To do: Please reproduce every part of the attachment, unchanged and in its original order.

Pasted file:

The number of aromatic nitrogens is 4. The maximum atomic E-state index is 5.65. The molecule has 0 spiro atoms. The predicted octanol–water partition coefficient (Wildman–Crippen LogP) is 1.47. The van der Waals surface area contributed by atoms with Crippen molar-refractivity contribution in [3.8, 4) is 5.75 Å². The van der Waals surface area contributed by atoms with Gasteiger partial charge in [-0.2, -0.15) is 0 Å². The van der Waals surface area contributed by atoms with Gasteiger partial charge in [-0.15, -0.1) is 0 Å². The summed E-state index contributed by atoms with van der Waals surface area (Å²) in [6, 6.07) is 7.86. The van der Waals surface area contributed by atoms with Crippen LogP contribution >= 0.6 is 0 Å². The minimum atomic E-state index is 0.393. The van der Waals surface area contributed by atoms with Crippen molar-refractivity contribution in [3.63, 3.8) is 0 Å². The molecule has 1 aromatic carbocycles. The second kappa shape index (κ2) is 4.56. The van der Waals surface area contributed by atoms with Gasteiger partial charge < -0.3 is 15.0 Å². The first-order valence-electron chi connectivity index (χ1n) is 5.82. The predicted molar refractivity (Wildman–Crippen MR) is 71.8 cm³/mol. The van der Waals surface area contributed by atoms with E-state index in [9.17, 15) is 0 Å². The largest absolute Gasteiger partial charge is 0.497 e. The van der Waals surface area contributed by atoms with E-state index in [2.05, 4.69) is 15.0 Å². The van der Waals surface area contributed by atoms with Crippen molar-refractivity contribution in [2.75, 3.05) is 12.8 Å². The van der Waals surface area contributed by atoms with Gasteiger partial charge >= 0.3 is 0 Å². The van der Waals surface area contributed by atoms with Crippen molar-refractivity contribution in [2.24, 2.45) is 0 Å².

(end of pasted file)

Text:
The number of aromatic nitrogens is 4. The maximum atomic E-state index is 5.65. The molecule has 0 spiro atoms. The predicted octanol–water partition coefficient (Wildman–Crippen LogP) is 1.47. The van der Waals surface area contributed by atoms with Crippen molar-refractivity contribution in [3.8, 4) is 5.75 Å². The van der Waals surface area contributed by atoms with Gasteiger partial charge in [-0.2, -0.15) is 0 Å². The van der Waals surface area contributed by atoms with Gasteiger partial charge in [-0.15, -0.1) is 0 Å². The summed E-state index contributed by atoms with van der Waals surface area (Å²) in [6, 6.07) is 7.86. The van der Waals surface area contributed by atoms with Crippen LogP contribution >= 0.6 is 0 Å². The minimum atomic E-state index is 0.393. The van der Waals surface area contributed by atoms with Crippen molar-refractivity contribution in [3.63, 3.8) is 0 Å². The molecule has 1 aromatic carbocycles. The second kappa shape index (κ2) is 4.56. The van der Waals surface area contributed by atoms with Gasteiger partial charge < -0.3 is 15.0 Å². The first-order valence-electron chi connectivity index (χ1n) is 5.82. The predicted molar refractivity (Wildman–Crippen MR) is 71.8 cm³/mol. The van der Waals surface area contributed by atoms with E-state index in [9.17, 15) is 0 Å². The largest absolute Gasteiger partial charge is 0.497 e. The van der Waals surface area contributed by atoms with E-state index in [2.05, 4.69) is 15.0 Å². The van der Waals surface area contributed by atoms with Crippen molar-refractivity contribution in [2.75, 3.05) is 12.8 Å². The van der Waals surface area contributed by atoms with Gasteiger partial charge >= 0.3 is 0 Å². The van der Waals surface area contributed by atoms with Crippen molar-refractivity contribution in [2.24, 2.45) is 0 Å².